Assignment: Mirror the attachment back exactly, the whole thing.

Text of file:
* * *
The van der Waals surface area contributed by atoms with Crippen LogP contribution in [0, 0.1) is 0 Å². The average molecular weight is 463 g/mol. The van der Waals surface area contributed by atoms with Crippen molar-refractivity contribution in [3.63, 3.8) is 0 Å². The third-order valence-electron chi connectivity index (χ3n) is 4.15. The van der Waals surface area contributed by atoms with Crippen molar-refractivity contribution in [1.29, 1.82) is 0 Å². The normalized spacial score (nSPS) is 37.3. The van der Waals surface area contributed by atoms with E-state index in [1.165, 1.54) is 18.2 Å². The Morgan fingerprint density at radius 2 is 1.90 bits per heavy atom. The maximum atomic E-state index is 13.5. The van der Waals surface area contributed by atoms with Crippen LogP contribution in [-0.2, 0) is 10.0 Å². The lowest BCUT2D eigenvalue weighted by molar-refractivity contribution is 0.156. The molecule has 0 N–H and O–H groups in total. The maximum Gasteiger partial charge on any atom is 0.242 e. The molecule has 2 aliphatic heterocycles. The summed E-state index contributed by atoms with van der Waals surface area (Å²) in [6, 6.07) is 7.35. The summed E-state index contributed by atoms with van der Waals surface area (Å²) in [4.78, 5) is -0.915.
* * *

The van der Waals surface area contributed by atoms with Crippen LogP contribution in [0, 0.1) is 0 Å². The average molecular weight is 463 g/mol. The van der Waals surface area contributed by atoms with Crippen molar-refractivity contribution in [3.63, 3.8) is 0 Å². The third-order valence-electron chi connectivity index (χ3n) is 4.15. The van der Waals surface area contributed by atoms with Crippen molar-refractivity contribution in [1.29, 1.82) is 0 Å². The normalized spacial score (nSPS) is 37.3. The van der Waals surface area contributed by atoms with E-state index in [1.165, 1.54) is 18.2 Å². The Morgan fingerprint density at radius 2 is 1.90 bits per heavy atom. The maximum atomic E-state index is 13.5. The van der Waals surface area contributed by atoms with Crippen LogP contribution in [-0.2, 0) is 10.0 Å². The lowest BCUT2D eigenvalue weighted by molar-refractivity contribution is 0.156. The molecule has 0 N–H and O–H groups in total. The maximum Gasteiger partial charge on any atom is 0.242 e. The molecule has 2 aliphatic heterocycles. The summed E-state index contributed by atoms with van der Waals surface area (Å²) in [6, 6.07) is 7.35. The summed E-state index contributed by atoms with van der Waals surface area (Å²) in [4.78, 5) is -0.915.